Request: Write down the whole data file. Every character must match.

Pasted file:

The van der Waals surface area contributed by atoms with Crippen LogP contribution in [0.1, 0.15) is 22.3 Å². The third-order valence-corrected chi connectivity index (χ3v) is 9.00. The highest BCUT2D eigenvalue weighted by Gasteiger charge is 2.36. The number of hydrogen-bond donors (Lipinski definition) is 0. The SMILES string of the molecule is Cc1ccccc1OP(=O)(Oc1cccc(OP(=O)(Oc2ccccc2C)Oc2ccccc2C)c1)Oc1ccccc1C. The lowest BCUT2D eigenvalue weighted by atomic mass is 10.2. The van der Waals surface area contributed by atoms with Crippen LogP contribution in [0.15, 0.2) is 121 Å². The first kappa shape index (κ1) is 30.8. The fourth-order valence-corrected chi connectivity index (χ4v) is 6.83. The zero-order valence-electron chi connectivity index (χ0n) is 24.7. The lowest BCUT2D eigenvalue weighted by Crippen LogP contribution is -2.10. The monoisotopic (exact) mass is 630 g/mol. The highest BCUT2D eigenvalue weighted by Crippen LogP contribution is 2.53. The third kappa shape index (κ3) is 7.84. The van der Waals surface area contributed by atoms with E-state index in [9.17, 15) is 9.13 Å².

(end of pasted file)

The van der Waals surface area contributed by atoms with Crippen LogP contribution in [0.1, 0.15) is 22.3 Å². The third-order valence-corrected chi connectivity index (χ3v) is 9.00. The highest BCUT2D eigenvalue weighted by Gasteiger charge is 2.36. The number of hydrogen-bond donors (Lipinski definition) is 0. The SMILES string of the molecule is Cc1ccccc1OP(=O)(Oc1cccc(OP(=O)(Oc2ccccc2C)Oc2ccccc2C)c1)Oc1ccccc1C. The lowest BCUT2D eigenvalue weighted by atomic mass is 10.2. The van der Waals surface area contributed by atoms with Crippen LogP contribution in [0.15, 0.2) is 121 Å². The first kappa shape index (κ1) is 30.8. The fourth-order valence-corrected chi connectivity index (χ4v) is 6.83. The zero-order valence-electron chi connectivity index (χ0n) is 24.7. The lowest BCUT2D eigenvalue weighted by Crippen LogP contribution is -2.10. The monoisotopic (exact) mass is 630 g/mol. The highest BCUT2D eigenvalue weighted by Crippen LogP contribution is 2.53. The third kappa shape index (κ3) is 7.84. The van der Waals surface area contributed by atoms with E-state index in [9.17, 15) is 9.13 Å².